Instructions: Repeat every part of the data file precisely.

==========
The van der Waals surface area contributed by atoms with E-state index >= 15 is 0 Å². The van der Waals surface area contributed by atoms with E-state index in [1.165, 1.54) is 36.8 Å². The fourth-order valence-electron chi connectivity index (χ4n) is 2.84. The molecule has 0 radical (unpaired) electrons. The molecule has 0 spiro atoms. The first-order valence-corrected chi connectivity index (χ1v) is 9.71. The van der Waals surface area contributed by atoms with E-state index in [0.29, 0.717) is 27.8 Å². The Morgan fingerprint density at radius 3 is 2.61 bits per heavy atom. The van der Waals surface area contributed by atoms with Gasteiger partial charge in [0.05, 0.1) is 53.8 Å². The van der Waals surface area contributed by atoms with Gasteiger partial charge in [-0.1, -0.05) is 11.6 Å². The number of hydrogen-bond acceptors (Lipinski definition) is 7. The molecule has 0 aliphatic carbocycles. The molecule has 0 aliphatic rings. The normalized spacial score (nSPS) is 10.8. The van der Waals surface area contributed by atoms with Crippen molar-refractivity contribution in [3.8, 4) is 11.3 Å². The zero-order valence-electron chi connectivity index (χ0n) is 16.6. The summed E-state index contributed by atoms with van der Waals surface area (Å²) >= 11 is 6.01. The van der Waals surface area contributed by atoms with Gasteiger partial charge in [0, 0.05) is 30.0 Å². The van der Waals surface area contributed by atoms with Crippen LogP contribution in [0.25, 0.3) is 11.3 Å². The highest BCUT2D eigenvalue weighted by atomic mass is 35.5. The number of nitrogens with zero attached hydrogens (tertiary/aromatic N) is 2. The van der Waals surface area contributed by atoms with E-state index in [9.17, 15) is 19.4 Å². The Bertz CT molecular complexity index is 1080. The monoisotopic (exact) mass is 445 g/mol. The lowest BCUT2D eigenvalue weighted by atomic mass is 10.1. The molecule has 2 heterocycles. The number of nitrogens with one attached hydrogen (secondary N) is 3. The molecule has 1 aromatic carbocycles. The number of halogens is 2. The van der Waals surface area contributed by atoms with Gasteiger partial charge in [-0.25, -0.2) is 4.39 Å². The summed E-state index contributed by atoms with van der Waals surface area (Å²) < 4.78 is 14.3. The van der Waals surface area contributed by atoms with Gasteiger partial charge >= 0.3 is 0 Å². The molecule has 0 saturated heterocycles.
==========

The van der Waals surface area contributed by atoms with E-state index >= 15 is 0 Å². The van der Waals surface area contributed by atoms with E-state index in [1.165, 1.54) is 36.8 Å². The fourth-order valence-electron chi connectivity index (χ4n) is 2.84. The molecule has 0 radical (unpaired) electrons. The molecule has 0 spiro atoms. The first-order valence-corrected chi connectivity index (χ1v) is 9.71. The van der Waals surface area contributed by atoms with E-state index in [0.29, 0.717) is 27.8 Å². The Morgan fingerprint density at radius 3 is 2.61 bits per heavy atom. The van der Waals surface area contributed by atoms with Gasteiger partial charge in [0.05, 0.1) is 53.8 Å². The van der Waals surface area contributed by atoms with Gasteiger partial charge in [-0.1, -0.05) is 11.6 Å². The number of hydrogen-bond acceptors (Lipinski definition) is 7. The molecule has 0 aliphatic carbocycles. The molecule has 0 aliphatic rings. The normalized spacial score (nSPS) is 10.8. The van der Waals surface area contributed by atoms with Crippen molar-refractivity contribution in [3.8, 4) is 11.3 Å². The zero-order valence-electron chi connectivity index (χ0n) is 16.6. The summed E-state index contributed by atoms with van der Waals surface area (Å²) >= 11 is 6.01. The van der Waals surface area contributed by atoms with Gasteiger partial charge in [0, 0.05) is 30.0 Å². The van der Waals surface area contributed by atoms with Crippen LogP contribution in [0.25, 0.3) is 11.3 Å². The highest BCUT2D eigenvalue weighted by atomic mass is 35.5. The number of nitrogens with zero attached hydrogens (tertiary/aromatic N) is 2. The van der Waals surface area contributed by atoms with E-state index in [9.17, 15) is 19.4 Å². The Bertz CT molecular complexity index is 1080. The monoisotopic (exact) mass is 445 g/mol. The lowest BCUT2D eigenvalue weighted by atomic mass is 10.1. The molecule has 2 heterocycles. The number of nitrogens with one attached hydrogen (secondary N) is 3. The molecule has 1 aromatic carbocycles. The number of halogens is 2. The van der Waals surface area contributed by atoms with Gasteiger partial charge in [-0.25, -0.2) is 4.39 Å². The summed E-state index contributed by atoms with van der Waals surface area (Å²) < 4.78 is 14.3. The van der Waals surface area contributed by atoms with Gasteiger partial charge >= 0.3 is 0 Å². The molecule has 0 saturated heterocycles.